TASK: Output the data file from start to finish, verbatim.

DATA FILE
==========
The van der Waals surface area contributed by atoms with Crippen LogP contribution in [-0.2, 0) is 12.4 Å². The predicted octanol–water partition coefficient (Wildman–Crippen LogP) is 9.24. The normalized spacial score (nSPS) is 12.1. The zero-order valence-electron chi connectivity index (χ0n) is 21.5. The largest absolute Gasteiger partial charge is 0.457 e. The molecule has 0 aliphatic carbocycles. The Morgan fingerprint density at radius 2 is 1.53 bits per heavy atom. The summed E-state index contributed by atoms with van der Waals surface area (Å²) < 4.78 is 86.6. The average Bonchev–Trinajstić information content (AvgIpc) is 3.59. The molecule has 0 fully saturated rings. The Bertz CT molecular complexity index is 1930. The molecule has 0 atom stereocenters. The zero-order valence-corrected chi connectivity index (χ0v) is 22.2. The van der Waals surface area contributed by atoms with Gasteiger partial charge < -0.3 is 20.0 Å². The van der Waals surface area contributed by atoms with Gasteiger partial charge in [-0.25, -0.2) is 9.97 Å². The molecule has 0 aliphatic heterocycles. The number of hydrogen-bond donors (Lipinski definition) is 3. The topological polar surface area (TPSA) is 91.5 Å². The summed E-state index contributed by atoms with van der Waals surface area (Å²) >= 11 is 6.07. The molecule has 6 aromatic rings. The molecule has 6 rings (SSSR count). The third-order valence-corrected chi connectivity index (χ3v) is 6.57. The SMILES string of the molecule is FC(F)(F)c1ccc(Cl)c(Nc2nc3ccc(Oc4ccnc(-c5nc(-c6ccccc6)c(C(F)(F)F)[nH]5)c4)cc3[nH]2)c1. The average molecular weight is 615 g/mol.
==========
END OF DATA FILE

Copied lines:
The van der Waals surface area contributed by atoms with Crippen LogP contribution in [-0.2, 0) is 12.4 Å². The predicted octanol–water partition coefficient (Wildman–Crippen LogP) is 9.24. The normalized spacial score (nSPS) is 12.1. The zero-order valence-electron chi connectivity index (χ0n) is 21.5. The largest absolute Gasteiger partial charge is 0.457 e. The molecule has 0 aliphatic carbocycles. The Morgan fingerprint density at radius 2 is 1.53 bits per heavy atom. The summed E-state index contributed by atoms with van der Waals surface area (Å²) < 4.78 is 86.6. The average Bonchev–Trinajstić information content (AvgIpc) is 3.59. The molecule has 0 fully saturated rings. The Bertz CT molecular complexity index is 1930. The molecule has 0 atom stereocenters. The zero-order valence-corrected chi connectivity index (χ0v) is 22.2. The van der Waals surface area contributed by atoms with Gasteiger partial charge < -0.3 is 20.0 Å². The van der Waals surface area contributed by atoms with Gasteiger partial charge in [-0.25, -0.2) is 9.97 Å². The molecule has 0 aliphatic heterocycles. The number of hydrogen-bond donors (Lipinski definition) is 3. The topological polar surface area (TPSA) is 91.5 Å². The summed E-state index contributed by atoms with van der Waals surface area (Å²) >= 11 is 6.07. The molecule has 6 aromatic rings. The molecule has 6 rings (SSSR count). The third-order valence-corrected chi connectivity index (χ3v) is 6.57. The SMILES string of the molecule is FC(F)(F)c1ccc(Cl)c(Nc2nc3ccc(Oc4ccnc(-c5nc(-c6ccccc6)c(C(F)(F)F)[nH]5)c4)cc3[nH]2)c1. The average molecular weight is 615 g/mol.